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Grid Powered Battery Charger - The Plans

Tom Woods from http://www.altenergyweb.com/gridcharger.htm

go to    The Plans    The Software    The Instructions    Order One

You get a really good feeling when you plug in some lights and appliances and power them with your own electricity from the sun or wind. You get a really bad feeling when you run those items and the clouds come for days or weeks or months on end. The batteries get lower and lower. Capitulation comes when you have to unplug those appliances and hook them back up to the public utility power. This circuit lets you keep the appliances plugged into your inverter. It won't make the wind blow or the clouds go away, but it will keep your batteries safely charged even if you have a generation shortfall. I call it the Grid Charger Voltage Switch.

The circuit utilizes a PIC microcontroller to monitor battery voltage and control a solid state relay, turning it ON for a time period when battery voltage falls below an adjustable low voltage set point and OFF if it exceeds an adjustable high voltage set point.

PIC 16F676 Microcontroller Grid Charger Voltage Switch Schematic Diagram (click for larger)
battery charger circuit

The circuit is extremely useful in alternative energy applications such as wind or solar, which experience long periods of calm or clouds when no power is generated to feed the battery array. The switch works in tandem with your charge controller. You charge your batteries using your wind or solar generation capacity just like you always do, but if the batteries get low because your wind or solar stops, this device will automatically turn on a grid powered battery charger to protect the batteries from chronic undercharging. It will permit you to run continual loads even when the sun doesn't shine or the wind doesn't blow.

I like to think of this switch as creating a sort of reverse grid-tie arrangement. The alternative energy system is connected to the grid, but instead of sending excess power out onto the grid, this arrangement uses grid power when it is needed to meet electric demand and keep the batteries charged when conditions are not good for energy production. Unlike a true grid-tie, this system will not make your electric meter run backwards, but you don't need the expensive equipment and your electric power will not stop when the public utility grid goes down.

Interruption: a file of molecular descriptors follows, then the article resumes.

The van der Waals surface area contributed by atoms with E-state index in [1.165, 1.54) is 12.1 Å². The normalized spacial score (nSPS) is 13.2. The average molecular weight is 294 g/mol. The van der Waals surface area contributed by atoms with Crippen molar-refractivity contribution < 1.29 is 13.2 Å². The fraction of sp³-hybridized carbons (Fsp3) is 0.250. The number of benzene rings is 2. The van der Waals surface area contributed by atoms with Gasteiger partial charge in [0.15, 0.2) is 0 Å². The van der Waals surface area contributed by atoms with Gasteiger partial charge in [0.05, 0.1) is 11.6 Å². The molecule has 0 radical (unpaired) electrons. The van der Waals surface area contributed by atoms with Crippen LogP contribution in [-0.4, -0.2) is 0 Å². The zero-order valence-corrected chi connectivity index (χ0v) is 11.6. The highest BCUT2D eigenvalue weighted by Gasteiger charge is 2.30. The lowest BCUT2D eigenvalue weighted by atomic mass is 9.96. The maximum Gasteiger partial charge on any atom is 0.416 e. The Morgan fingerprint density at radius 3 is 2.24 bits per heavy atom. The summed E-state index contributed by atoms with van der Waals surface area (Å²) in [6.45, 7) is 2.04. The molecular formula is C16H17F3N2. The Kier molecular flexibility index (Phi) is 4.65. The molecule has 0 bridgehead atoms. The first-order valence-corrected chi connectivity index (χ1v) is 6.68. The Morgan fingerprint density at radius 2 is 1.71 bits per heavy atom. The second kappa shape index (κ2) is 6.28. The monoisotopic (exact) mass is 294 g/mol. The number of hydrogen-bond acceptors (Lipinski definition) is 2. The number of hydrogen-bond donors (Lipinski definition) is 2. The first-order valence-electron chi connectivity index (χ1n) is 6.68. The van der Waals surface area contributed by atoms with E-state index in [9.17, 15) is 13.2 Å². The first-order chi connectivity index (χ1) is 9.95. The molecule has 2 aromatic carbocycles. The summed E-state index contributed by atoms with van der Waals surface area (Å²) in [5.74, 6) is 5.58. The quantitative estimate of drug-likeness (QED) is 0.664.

battery charger relay

Construction (Please Note: Revised March 4, 2006)
Build the circuit on a breadboard, PIC prototype board, or printed circuit board. You will also need to program the PIC 16F676 chip with the program downloaded from the link on the next page. If you purchase a circuit board or kit on the last page, you will find more detailed assembly instructions in the assembly guide link at left. The parts list gives all necessary components. You will need to size the battery charger according to the size of your battery bank. Likewise, the solid state relay must be able to handle the current draw of the charger you select. Minimum control voltage of the relay is 3vdc. Connect the relay in series with the hot leg of a 120vac line such that when the relay is turned ON, a connection is made between a 120 volt wall outlet and your battery charger. Connect wires between the battery inputs on the board and the battery bank's positive and negative and negative terminals.

go to    The Plans    The Software    The Instructions    Order One

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